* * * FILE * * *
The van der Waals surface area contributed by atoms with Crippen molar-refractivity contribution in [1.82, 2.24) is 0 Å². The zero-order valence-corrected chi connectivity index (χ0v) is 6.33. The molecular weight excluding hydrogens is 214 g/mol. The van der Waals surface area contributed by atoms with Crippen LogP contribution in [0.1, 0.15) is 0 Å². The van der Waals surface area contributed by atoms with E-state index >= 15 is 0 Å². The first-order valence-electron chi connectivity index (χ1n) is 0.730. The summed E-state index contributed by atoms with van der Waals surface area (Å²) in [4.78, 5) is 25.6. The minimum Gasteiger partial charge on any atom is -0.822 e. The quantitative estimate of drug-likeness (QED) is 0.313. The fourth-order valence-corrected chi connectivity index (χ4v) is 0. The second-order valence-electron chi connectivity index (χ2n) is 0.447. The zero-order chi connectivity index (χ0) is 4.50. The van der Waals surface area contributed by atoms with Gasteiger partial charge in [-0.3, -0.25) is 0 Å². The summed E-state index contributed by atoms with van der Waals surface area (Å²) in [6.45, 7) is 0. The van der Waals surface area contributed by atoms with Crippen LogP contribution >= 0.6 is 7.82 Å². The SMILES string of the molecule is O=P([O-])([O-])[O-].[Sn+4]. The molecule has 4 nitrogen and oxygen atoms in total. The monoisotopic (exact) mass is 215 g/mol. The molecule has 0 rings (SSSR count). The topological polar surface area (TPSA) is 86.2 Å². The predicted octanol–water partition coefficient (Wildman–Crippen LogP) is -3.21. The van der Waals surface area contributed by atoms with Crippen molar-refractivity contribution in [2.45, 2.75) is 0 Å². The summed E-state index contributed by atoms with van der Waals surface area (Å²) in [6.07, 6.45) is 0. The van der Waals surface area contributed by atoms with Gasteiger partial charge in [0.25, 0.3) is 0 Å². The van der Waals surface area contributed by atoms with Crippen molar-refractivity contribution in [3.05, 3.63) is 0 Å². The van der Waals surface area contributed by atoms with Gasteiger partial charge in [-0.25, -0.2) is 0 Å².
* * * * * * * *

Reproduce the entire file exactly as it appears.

The van der Waals surface area contributed by atoms with Crippen molar-refractivity contribution in [1.82, 2.24) is 0 Å². The zero-order valence-corrected chi connectivity index (χ0v) is 6.33. The molecular weight excluding hydrogens is 214 g/mol. The van der Waals surface area contributed by atoms with Crippen LogP contribution in [0.1, 0.15) is 0 Å². The van der Waals surface area contributed by atoms with E-state index >= 15 is 0 Å². The first-order valence-electron chi connectivity index (χ1n) is 0.730. The summed E-state index contributed by atoms with van der Waals surface area (Å²) in [4.78, 5) is 25.6. The minimum Gasteiger partial charge on any atom is -0.822 e. The quantitative estimate of drug-likeness (QED) is 0.313. The fourth-order valence-corrected chi connectivity index (χ4v) is 0. The second-order valence-electron chi connectivity index (χ2n) is 0.447. The zero-order chi connectivity index (χ0) is 4.50. The van der Waals surface area contributed by atoms with Gasteiger partial charge in [-0.3, -0.25) is 0 Å². The summed E-state index contributed by atoms with van der Waals surface area (Å²) in [6.45, 7) is 0. The van der Waals surface area contributed by atoms with Crippen LogP contribution >= 0.6 is 7.82 Å². The SMILES string of the molecule is O=P([O-])([O-])[O-].[Sn+4]. The molecule has 4 nitrogen and oxygen atoms in total. The monoisotopic (exact) mass is 215 g/mol. The molecule has 0 rings (SSSR count). The topological polar surface area (TPSA) is 86.2 Å². The predicted octanol–water partition coefficient (Wildman–Crippen LogP) is -3.21. The van der Waals surface area contributed by atoms with Crippen molar-refractivity contribution in [2.45, 2.75) is 0 Å². The summed E-state index contributed by atoms with van der Waals surface area (Å²) in [6.07, 6.45) is 0. The van der Waals surface area contributed by atoms with Gasteiger partial charge in [0.25, 0.3) is 0 Å². The van der Waals surface area contributed by atoms with Crippen molar-refractivity contribution in [3.05, 3.63) is 0 Å². The van der Waals surface area contributed by atoms with Gasteiger partial charge in [-0.25, -0.2) is 0 Å².